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Emotional Intelligence – has education forgotten about it again?

August 9, 2016

SEL, or Social Emotional Learning backs up over two decades of specific research and tries to implement organic, but pre-planned Emotional Intelligence training in schools. Such programs aim at improving the students’ Emotional Quota (EQ) rates, and at contributing to the development of better adults, whose personalities are nurtured since their school years in more than one direction. Focusing on academic achievements is a constant goal in learning, but life has a tendency to test the emotional levels and skills in people, without which the professional abilities may find themselves blocked or stranded.

Just consider that a leader or an employee working in an organization has many technical and creative qualities, yet he/she is unable to truly connect with its peers, cannot empathize and cannot adapt in real-time to working with other people – how would that affect the chances of his/hers qualities being put to a good use? Alternatively, imagine that adults cannot cope with more stressful times in their lives and let all the accumulated negative feeling dampen their lucrative skills.

In other words, Emotional Intelligence really possesses real business value, besides being crucial in ensuring a balanced society and a healthy base for the generations to come.

The issue would be that teaching EI in schools is often neglected, if not completely left out. Some see it as a natural, acceptable state of fact, claiming there is no need for artificial training when children learn their related skills from other sources that exceed the schools’ boundaries.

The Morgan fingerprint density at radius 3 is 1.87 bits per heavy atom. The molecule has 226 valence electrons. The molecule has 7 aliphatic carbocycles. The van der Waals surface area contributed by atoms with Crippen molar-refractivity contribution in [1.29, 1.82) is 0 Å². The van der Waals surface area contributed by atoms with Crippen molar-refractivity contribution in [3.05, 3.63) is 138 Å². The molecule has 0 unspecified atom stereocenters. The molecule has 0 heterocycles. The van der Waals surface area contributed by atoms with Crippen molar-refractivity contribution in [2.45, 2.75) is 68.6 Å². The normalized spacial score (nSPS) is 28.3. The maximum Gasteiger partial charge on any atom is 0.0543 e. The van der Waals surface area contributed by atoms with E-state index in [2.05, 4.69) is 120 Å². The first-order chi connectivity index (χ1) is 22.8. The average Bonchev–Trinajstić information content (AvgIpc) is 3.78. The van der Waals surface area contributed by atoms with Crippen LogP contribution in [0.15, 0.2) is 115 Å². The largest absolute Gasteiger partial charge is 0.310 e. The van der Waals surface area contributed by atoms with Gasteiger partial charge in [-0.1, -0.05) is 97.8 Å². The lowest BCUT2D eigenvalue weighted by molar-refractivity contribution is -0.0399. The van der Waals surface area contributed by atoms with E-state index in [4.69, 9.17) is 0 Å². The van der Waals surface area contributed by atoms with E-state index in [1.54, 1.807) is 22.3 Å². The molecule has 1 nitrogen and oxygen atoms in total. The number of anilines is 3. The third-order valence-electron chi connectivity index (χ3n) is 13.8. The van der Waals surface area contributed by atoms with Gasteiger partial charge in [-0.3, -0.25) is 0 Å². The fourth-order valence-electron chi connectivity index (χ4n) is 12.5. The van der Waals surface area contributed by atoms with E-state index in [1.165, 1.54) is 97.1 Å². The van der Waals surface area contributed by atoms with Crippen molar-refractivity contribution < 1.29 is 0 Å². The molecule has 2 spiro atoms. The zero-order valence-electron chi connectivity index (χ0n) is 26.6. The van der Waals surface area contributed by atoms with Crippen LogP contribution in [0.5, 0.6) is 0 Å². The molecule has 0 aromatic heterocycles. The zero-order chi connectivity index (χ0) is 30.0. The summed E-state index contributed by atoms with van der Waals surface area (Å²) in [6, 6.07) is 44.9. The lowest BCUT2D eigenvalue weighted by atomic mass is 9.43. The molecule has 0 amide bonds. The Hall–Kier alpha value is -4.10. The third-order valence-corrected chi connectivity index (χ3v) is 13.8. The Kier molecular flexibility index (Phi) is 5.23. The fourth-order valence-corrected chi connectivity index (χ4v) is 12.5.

Others support the exact opposite: teaching the basics of EI during school years is a social action, ensuring a coordinated effort towards healthy emotions in today’s kids and tomorrow’s adults.

Emotional Intelligence and its outlets

As in all psychology fields, there is more than one way of measuring emotional intelligence. This source chose to go by the mixed model, coming from the psychologist Daniel Goleman. According to this model, emotional intelligence reflects in:

  • Self-awareness (objective assessment of the individual’s own feelings);
  • Self-management (the ability of controlling the emotions of oneself when necessary);
  • Motivation ( in its autonomous sense, more like self-motivation, one that derives from inner mechanisms);
  • Empathy (the capacity of detecting other people’s feelings and emotional states and of responding appropriately);
  • Social skills (combining motivation with empathy and other social skills in order to establish a socially efficient presence and in order to attain goals and position oneself in a social context).

Organically, a developing personality learns all these skills and the right way to employ them by mimicking the adults that serve as role models. While it is true that parents, siblings, relatives and friends are the primary figures that serve as role models, it is nonetheless true that during school years teachers also become sources of inspiration and generate patterns of behavior in their students.